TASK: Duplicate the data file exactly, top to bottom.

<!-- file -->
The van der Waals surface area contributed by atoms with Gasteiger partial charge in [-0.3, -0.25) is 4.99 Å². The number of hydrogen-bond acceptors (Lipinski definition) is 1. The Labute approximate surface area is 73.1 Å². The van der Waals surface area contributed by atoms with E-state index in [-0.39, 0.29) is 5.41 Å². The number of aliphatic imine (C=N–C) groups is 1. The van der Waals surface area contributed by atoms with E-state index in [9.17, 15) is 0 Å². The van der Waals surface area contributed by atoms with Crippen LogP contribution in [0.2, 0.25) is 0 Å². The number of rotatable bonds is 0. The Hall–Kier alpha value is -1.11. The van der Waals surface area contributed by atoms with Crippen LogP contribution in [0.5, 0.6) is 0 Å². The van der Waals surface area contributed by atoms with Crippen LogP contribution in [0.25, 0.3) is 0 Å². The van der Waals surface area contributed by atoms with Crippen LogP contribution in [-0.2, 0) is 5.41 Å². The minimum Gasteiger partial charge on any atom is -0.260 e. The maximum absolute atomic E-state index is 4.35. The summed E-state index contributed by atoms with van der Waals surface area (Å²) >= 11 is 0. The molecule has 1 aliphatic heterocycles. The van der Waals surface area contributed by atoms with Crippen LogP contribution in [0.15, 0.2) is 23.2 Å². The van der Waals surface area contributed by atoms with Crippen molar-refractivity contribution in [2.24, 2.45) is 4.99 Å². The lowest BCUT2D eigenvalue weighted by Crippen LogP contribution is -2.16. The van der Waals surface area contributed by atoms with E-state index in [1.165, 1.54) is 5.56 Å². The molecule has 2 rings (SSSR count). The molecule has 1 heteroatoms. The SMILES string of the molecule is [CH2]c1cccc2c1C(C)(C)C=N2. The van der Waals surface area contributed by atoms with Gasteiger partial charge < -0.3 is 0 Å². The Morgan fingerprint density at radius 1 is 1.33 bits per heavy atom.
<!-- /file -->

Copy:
The van der Waals surface area contributed by atoms with Gasteiger partial charge in [-0.3, -0.25) is 4.99 Å². The number of hydrogen-bond acceptors (Lipinski definition) is 1. The Labute approximate surface area is 73.1 Å². The van der Waals surface area contributed by atoms with E-state index in [-0.39, 0.29) is 5.41 Å². The number of aliphatic imine (C=N–C) groups is 1. The van der Waals surface area contributed by atoms with E-state index in [9.17, 15) is 0 Å². The van der Waals surface area contributed by atoms with Crippen LogP contribution in [0.2, 0.25) is 0 Å². The number of rotatable bonds is 0. The Hall–Kier alpha value is -1.11. The van der Waals surface area contributed by atoms with Crippen LogP contribution in [0.5, 0.6) is 0 Å². The van der Waals surface area contributed by atoms with Crippen LogP contribution in [0.25, 0.3) is 0 Å². The van der Waals surface area contributed by atoms with Crippen LogP contribution in [-0.2, 0) is 5.41 Å². The minimum Gasteiger partial charge on any atom is -0.260 e. The maximum absolute atomic E-state index is 4.35. The summed E-state index contributed by atoms with van der Waals surface area (Å²) >= 11 is 0. The molecule has 1 aliphatic heterocycles. The van der Waals surface area contributed by atoms with Crippen LogP contribution in [0.15, 0.2) is 23.2 Å². The van der Waals surface area contributed by atoms with Crippen molar-refractivity contribution in [2.24, 2.45) is 4.99 Å². The lowest BCUT2D eigenvalue weighted by Crippen LogP contribution is -2.16. The van der Waals surface area contributed by atoms with E-state index in [1.165, 1.54) is 5.56 Å². The molecule has 2 rings (SSSR count). The molecule has 1 heteroatoms. The SMILES string of the molecule is [CH2]c1cccc2c1C(C)(C)C=N2. The van der Waals surface area contributed by atoms with Gasteiger partial charge < -0.3 is 0 Å². The Morgan fingerprint density at radius 1 is 1.33 bits per heavy atom.